Columbus (13abc, Action News) - A bill before Ohio lawmakers is aimed at concerns expressed by some school districts that their state ratings will fall because of how many students opted out of state tests.
The measure proposes that opt-outs effectively be ignored instead of counted as failures when calculating school and district report cards, The Plain Dealer in Cleveland reported (bit.ly/1K3k7lB).
State rules currently count kids who skip state tests as having earned a score of zero. Some legislators have said that the solution is to not count those students at all.
Twinsburg Superintendent Kathryn Powers said current state law isn't fair to schools that were caught up in the national opt-out movement.
"Our concern is that when the report cards are published, the grades that are assigned to our school district isn't going to be a true reflection of our students," Powers said.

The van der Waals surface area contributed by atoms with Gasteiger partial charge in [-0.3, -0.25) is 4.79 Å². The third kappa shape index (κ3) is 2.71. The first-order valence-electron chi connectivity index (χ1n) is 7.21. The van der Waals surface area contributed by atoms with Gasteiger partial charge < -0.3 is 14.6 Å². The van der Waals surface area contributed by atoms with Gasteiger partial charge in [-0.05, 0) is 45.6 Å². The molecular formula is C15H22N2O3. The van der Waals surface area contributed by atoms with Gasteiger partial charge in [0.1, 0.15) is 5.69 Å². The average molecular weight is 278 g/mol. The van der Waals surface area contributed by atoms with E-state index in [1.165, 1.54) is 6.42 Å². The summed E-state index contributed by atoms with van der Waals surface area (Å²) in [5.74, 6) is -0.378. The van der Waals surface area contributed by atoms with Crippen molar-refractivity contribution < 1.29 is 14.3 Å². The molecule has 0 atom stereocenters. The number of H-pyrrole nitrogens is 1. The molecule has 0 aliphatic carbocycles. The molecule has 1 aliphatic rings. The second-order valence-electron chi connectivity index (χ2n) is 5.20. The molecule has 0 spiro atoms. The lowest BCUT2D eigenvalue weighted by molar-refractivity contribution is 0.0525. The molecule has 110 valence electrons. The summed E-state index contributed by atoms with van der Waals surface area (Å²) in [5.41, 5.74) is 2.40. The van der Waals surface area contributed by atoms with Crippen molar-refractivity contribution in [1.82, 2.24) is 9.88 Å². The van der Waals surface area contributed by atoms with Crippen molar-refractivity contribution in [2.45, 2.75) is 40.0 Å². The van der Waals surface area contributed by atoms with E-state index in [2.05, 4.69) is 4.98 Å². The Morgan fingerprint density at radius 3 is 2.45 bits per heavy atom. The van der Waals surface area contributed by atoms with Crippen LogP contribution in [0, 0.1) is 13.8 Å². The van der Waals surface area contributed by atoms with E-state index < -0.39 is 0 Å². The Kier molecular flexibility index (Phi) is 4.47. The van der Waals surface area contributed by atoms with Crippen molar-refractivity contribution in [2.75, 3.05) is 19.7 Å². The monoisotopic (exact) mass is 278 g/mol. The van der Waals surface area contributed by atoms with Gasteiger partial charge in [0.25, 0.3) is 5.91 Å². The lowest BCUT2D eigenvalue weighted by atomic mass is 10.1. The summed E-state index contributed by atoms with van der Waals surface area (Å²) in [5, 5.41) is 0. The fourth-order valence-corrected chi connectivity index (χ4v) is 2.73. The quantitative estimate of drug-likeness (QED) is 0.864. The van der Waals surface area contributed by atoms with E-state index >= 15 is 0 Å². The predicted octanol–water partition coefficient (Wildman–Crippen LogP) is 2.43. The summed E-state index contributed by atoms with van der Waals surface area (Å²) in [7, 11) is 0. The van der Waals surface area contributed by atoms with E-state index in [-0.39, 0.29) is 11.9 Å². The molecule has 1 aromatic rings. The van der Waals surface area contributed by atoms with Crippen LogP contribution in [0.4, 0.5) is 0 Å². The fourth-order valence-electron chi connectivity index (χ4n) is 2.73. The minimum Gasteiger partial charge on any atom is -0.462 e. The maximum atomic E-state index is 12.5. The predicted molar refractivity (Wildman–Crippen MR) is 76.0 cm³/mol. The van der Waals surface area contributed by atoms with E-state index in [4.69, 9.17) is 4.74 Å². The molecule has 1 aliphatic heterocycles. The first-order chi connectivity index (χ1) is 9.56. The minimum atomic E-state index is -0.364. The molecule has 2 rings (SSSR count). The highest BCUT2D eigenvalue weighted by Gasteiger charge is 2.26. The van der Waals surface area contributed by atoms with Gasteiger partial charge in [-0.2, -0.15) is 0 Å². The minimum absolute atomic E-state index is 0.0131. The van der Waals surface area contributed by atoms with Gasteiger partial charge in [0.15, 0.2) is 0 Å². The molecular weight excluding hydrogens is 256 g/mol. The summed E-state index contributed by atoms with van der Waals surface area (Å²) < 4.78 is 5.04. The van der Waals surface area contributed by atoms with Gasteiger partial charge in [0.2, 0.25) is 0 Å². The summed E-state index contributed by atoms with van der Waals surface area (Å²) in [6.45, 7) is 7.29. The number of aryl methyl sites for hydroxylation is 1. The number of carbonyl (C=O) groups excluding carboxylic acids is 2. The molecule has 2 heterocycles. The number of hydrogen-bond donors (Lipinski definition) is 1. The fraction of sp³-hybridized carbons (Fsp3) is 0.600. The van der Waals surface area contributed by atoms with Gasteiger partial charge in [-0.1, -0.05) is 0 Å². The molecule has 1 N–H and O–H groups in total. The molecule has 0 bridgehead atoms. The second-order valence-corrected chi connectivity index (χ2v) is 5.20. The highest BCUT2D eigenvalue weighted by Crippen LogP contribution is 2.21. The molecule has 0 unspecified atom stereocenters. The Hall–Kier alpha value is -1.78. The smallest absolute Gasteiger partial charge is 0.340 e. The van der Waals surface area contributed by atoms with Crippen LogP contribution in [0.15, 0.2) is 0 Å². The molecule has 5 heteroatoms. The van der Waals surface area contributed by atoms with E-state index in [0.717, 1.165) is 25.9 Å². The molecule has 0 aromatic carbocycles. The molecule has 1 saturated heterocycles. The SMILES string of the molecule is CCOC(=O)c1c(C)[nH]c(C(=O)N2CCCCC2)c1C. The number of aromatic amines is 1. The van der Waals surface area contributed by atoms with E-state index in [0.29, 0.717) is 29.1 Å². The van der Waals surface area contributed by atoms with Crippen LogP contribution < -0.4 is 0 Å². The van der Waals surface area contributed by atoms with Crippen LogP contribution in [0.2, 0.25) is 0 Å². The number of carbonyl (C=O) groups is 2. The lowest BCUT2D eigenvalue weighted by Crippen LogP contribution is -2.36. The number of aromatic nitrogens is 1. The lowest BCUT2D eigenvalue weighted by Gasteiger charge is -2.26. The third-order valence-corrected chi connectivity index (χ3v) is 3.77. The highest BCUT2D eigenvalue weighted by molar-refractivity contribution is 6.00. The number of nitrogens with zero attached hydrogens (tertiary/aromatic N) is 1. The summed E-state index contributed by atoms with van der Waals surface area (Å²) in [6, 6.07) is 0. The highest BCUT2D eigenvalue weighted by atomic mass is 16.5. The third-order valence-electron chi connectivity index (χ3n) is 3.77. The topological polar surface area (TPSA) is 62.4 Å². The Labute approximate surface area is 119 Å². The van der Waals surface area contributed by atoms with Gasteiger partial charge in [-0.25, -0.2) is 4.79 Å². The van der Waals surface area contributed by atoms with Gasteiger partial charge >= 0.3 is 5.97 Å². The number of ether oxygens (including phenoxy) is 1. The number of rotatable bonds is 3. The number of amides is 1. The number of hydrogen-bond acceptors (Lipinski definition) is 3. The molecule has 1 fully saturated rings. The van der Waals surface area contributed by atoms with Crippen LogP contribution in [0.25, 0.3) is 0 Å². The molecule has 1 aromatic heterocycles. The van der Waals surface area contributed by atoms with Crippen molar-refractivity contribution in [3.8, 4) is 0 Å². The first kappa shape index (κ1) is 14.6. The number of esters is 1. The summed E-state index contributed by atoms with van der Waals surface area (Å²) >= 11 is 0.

State Rep. Kristina Roegner introduced a bill that would exempt students who opted out from the report card grade calculations for schools and districts.
"If they're not going to take the test, in no way should the school be penalized for it," said Roegner, a Republican who represents suburban Akron.
But other legislators have reservations, including the heads of the House and Senate education committees. They say that a "safe harbor" provision in place through the 2016-17 school year means that lower grades don't mean anything until then.
"You don't rush in to fix something because it affects a handful of schools and have it have unintended consequences on more schools," said state Sen. Peggy Lehner, a Republican representing parts of the Dayton area.
It's unclear how many students participated in the national opt-out movement. The state Department of Education won't have a good tally until after report cards are released next month.